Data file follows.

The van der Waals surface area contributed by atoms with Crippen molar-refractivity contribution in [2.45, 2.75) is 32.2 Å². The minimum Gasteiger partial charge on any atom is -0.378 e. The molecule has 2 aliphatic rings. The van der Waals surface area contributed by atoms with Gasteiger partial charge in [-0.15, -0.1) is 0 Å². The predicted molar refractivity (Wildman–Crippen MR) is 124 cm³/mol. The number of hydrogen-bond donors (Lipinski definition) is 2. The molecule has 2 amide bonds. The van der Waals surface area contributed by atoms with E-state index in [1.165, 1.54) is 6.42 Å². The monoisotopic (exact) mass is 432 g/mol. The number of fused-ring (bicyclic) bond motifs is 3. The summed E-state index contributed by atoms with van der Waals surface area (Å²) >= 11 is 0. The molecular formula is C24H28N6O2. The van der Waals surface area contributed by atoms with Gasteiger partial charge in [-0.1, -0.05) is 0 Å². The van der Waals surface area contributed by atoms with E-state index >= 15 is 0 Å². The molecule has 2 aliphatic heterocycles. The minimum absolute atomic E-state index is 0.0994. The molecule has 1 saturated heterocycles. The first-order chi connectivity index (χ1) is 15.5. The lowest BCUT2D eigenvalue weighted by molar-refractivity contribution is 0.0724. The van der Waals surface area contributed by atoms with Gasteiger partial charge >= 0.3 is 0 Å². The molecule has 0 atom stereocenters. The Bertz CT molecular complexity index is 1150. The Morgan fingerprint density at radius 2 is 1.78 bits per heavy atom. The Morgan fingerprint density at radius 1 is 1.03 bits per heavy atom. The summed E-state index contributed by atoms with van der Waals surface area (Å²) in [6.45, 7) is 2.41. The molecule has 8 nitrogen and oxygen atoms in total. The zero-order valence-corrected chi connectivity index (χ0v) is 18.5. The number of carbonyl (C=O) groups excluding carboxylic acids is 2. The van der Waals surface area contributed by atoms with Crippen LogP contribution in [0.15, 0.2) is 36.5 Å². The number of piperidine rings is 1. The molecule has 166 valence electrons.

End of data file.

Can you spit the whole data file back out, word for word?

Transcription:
The van der Waals surface area contributed by atoms with Crippen molar-refractivity contribution in [2.45, 2.75) is 32.2 Å². The minimum Gasteiger partial charge on any atom is -0.378 e. The molecule has 2 aliphatic rings. The van der Waals surface area contributed by atoms with Gasteiger partial charge in [-0.15, -0.1) is 0 Å². The predicted molar refractivity (Wildman–Crippen MR) is 124 cm³/mol. The number of hydrogen-bond donors (Lipinski definition) is 2. The molecule has 2 amide bonds. The van der Waals surface area contributed by atoms with E-state index in [1.165, 1.54) is 6.42 Å². The monoisotopic (exact) mass is 432 g/mol. The number of fused-ring (bicyclic) bond motifs is 3. The summed E-state index contributed by atoms with van der Waals surface area (Å²) >= 11 is 0. The molecular formula is C24H28N6O2. The van der Waals surface area contributed by atoms with Gasteiger partial charge in [-0.1, -0.05) is 0 Å². The van der Waals surface area contributed by atoms with E-state index >= 15 is 0 Å². The molecule has 2 aliphatic heterocycles. The minimum absolute atomic E-state index is 0.0994. The molecule has 1 saturated heterocycles. The first-order chi connectivity index (χ1) is 15.5. The lowest BCUT2D eigenvalue weighted by molar-refractivity contribution is 0.0724. The van der Waals surface area contributed by atoms with Gasteiger partial charge >= 0.3 is 0 Å². The molecule has 0 atom stereocenters. The Bertz CT molecular complexity index is 1150. The Morgan fingerprint density at radius 2 is 1.78 bits per heavy atom. The Morgan fingerprint density at radius 1 is 1.03 bits per heavy atom. The summed E-state index contributed by atoms with van der Waals surface area (Å²) in [6.45, 7) is 2.41. The molecule has 8 nitrogen and oxygen atoms in total. The zero-order valence-corrected chi connectivity index (χ0v) is 18.5. The number of carbonyl (C=O) groups excluding carboxylic acids is 2. The van der Waals surface area contributed by atoms with Crippen LogP contribution in [0.15, 0.2) is 36.5 Å². The number of piperidine rings is 1. The molecule has 166 valence electrons.